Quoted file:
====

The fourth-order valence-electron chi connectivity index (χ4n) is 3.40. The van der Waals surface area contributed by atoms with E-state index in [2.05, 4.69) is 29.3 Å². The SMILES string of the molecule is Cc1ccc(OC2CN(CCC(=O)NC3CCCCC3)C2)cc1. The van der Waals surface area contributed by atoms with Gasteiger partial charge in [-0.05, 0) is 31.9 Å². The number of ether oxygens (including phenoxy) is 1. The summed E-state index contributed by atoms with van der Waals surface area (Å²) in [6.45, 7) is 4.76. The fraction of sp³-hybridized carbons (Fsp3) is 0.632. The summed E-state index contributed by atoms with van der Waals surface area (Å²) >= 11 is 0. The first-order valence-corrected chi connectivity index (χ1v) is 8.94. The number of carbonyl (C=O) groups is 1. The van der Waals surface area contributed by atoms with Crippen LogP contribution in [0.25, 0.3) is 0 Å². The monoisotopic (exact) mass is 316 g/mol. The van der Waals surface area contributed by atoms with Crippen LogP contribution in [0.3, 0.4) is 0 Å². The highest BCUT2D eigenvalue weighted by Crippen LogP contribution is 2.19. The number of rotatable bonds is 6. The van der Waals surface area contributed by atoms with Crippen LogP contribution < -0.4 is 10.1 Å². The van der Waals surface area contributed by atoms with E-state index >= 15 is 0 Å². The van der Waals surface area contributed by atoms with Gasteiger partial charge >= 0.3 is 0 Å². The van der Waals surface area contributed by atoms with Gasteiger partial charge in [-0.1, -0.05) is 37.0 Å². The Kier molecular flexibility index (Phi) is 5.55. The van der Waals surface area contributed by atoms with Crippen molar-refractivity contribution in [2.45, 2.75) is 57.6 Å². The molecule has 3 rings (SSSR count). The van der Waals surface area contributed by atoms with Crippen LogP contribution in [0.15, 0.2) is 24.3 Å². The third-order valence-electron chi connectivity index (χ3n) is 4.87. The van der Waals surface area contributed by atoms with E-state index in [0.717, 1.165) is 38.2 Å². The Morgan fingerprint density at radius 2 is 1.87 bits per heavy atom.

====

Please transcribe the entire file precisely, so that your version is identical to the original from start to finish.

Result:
The fourth-order valence-electron chi connectivity index (χ4n) is 3.40. The van der Waals surface area contributed by atoms with E-state index in [2.05, 4.69) is 29.3 Å². The SMILES string of the molecule is Cc1ccc(OC2CN(CCC(=O)NC3CCCCC3)C2)cc1. The van der Waals surface area contributed by atoms with Gasteiger partial charge in [-0.05, 0) is 31.9 Å². The number of ether oxygens (including phenoxy) is 1. The summed E-state index contributed by atoms with van der Waals surface area (Å²) in [6.45, 7) is 4.76. The fraction of sp³-hybridized carbons (Fsp3) is 0.632. The summed E-state index contributed by atoms with van der Waals surface area (Å²) >= 11 is 0. The first-order valence-corrected chi connectivity index (χ1v) is 8.94. The number of carbonyl (C=O) groups is 1. The van der Waals surface area contributed by atoms with Crippen LogP contribution in [0.25, 0.3) is 0 Å². The monoisotopic (exact) mass is 316 g/mol. The van der Waals surface area contributed by atoms with Crippen LogP contribution in [0.3, 0.4) is 0 Å². The highest BCUT2D eigenvalue weighted by Crippen LogP contribution is 2.19. The number of rotatable bonds is 6. The van der Waals surface area contributed by atoms with Crippen LogP contribution < -0.4 is 10.1 Å². The van der Waals surface area contributed by atoms with E-state index >= 15 is 0 Å². The van der Waals surface area contributed by atoms with Gasteiger partial charge >= 0.3 is 0 Å². The van der Waals surface area contributed by atoms with Gasteiger partial charge in [-0.1, -0.05) is 37.0 Å². The Kier molecular flexibility index (Phi) is 5.55. The van der Waals surface area contributed by atoms with Crippen molar-refractivity contribution in [2.45, 2.75) is 57.6 Å². The molecule has 3 rings (SSSR count). The van der Waals surface area contributed by atoms with Crippen LogP contribution in [0.15, 0.2) is 24.3 Å². The third-order valence-electron chi connectivity index (χ3n) is 4.87. The van der Waals surface area contributed by atoms with E-state index in [0.717, 1.165) is 38.2 Å². The Morgan fingerprint density at radius 2 is 1.87 bits per heavy atom.